The God and Father, who holds the universe together, is superior to every being that exists, for he imparts to each one from his own existence that which each one is; the Son, being less than the Father, is superior to rational creatures alone (for he is second to the Father); the Holy Spirit is still less, and dwells within the saints alone. So that in this way the power of the Father is greater than that of the Son and of the Holy Spirit, and that of the Son is more than that of the Holy Spirit, and in turn the power of the Holy Spirit exceeds that of every other holy being. (First Principles 1.3.9; fragment 9)
Here’s Tuggy’s summary:
The person who changed the emerging catholic mainstream from two- to one-stage logos Theory was the massively influential Origen. He holds the divine logos and Spirit to exist eternally, but because of God. In eternity God (the God, in Greek ho theos), aka the Father, causes (“begets”) his logos (Word, a second god (deuterons theos). In so doing he imparts a degree of divinity to the logos. The logos in turn eternally gives a degree of divinity to the Holy Spirit. But for Origen, the Son and Spirit are not divine in the same way as the Father, so as to make them equal in power, knowledge, goodness, and so on. Only the Father is divine independently of any other being and to the highest degree. In second place is the logos, who gets his second greatest degree of divinity from God. In third place is the Spirit, who gets his yet lesser degree from the Son. (Tuggy, What is the Trinity?, pp. 49-50; but cf. Ilaria Ramelli, “Origen’s Anti-Subordinationism“)
Origen is a critical figure for both the unitarian and Trinitarian narratives of the development of Christian doctrine during the first four centuries. Tuggy sees Origen as continuing the subordinationist Logos tradition, while noting (though without comment) Origen’s crucial innovation—namely, his assertion of the eternal pre-existence of the Son and Spirit. Why is this important? Because it means that at no point did God ever exist apart from the Son whom he has begotten. God exists eternally in relation to his Son; the Son exists eternally in relation to his Father. Against the Monarchians, Origen states, “we must first quote to them the texts capable of establishing definitely that the Son is other than the Father, and we must say that it is necessary that a son be the son of a father and that a father be the father of a son” (Comm. Jo. 10.246). Christ is intrinsic to the divine being and constitutes the identity of the Creator. A century later St Athanasius would echo his fellow Alexandrian: “God, in that he ever is, is ever Father of the Son” (De decretis 12). Origen thus quietly subverts the subordinationist framework in which he is theologizing. Lewis Ayres explains:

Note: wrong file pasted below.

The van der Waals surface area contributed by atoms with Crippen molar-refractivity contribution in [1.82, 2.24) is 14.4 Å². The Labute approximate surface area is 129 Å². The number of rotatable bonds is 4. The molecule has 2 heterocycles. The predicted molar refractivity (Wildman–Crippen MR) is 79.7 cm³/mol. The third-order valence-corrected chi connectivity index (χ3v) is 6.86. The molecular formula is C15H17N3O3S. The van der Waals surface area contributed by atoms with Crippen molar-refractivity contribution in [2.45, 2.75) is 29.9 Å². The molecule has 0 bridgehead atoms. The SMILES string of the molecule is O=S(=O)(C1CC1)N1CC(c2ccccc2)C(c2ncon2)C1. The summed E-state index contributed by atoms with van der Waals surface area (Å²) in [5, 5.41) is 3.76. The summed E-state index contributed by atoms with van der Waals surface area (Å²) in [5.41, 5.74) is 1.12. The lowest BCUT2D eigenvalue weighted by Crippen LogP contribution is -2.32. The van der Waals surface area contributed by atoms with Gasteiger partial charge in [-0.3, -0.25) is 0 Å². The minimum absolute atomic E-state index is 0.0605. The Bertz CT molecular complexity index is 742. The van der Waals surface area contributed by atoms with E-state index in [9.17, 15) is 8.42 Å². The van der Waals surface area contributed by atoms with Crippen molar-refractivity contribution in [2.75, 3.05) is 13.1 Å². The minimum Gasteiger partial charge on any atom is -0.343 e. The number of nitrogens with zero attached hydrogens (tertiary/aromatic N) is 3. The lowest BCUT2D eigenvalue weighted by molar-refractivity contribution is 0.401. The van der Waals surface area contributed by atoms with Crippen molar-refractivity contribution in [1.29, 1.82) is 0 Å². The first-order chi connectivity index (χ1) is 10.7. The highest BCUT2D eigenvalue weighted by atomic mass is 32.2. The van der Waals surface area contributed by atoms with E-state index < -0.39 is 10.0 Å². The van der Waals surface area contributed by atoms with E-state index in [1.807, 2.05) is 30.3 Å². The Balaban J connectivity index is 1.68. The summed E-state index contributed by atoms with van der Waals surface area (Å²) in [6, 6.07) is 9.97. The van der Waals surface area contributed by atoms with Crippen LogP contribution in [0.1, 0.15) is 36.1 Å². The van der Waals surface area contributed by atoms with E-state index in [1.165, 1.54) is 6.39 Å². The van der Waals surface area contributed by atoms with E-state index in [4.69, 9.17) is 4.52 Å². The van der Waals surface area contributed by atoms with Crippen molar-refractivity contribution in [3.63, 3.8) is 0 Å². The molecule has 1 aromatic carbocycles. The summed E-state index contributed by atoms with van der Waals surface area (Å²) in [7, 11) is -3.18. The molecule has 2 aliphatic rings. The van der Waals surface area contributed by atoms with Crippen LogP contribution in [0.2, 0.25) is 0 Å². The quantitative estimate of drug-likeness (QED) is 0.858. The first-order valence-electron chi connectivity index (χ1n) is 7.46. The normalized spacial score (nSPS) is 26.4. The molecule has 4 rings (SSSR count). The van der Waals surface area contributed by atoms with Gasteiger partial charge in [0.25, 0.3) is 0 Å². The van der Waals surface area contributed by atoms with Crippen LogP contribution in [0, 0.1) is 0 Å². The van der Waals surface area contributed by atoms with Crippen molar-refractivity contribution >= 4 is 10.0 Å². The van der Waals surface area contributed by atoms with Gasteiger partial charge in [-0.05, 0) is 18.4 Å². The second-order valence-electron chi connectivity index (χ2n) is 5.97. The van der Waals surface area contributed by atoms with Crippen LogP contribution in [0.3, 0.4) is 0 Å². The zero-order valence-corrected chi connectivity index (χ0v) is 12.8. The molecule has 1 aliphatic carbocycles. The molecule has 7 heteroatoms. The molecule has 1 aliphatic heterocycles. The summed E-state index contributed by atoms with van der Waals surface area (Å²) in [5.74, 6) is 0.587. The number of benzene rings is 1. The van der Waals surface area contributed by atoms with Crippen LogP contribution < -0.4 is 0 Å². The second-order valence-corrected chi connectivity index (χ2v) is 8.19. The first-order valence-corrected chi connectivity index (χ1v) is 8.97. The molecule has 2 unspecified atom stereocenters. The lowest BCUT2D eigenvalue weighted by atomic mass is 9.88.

Turning to his [Origen’s] account of Father and Son, we need to explore how Origen emphasizes both the unique status of the Father and the ways in which the relationship of Father and Son is constitutive of the divine life. Father and Son are distinct beings and yet Origen begins to think of the Son, the image who is ‘in’ the Father (John 14: 10), as constituted by a mirroring of the Father’s existence and as intrinsic to the nature of God. In part he negotiates this paradox by means of his insistence that the Son is eternally generated from the Father. For Origen, he who is God’s Wisdom and Power must have always been with the Father. Introducing an argument that will be developed in the fourth century, Origen argues that Father and Son are ‘correlative’ terms. The name Father implies the existence of a child, and if God is truly called Father, the Son’s generation must be eternal. The Son’s existence thus seems to be essential to God’s being what God from all eternity wills to be. Thus we see that while the Father is superior to the Son, Origen works to make the Son intrinsic to the being of God: subordinationism is an inappropriate word for describing this theological dynamic. (Nicaea and Its Legacy, pp. 22-23; also see John Behr, The Way to Nicaea, chap. 7)
Tuggy has evidently overlooked this crucial point, thus marring both his presentation of Origen and his analysis of the fourth-century debates on the nature of God. This leads me to make the following observation: Dr Tuggy is strongest when he is writing on the analytic philosophical discussions of the Trinity; he is weakest when he writes on the Church Fathers (excepting, perhaps, Tertullian, whom he seems to know pretty well).
Why did Nicaea happen and what did it mean? It’s time to now hear from the Trinitarian narrative.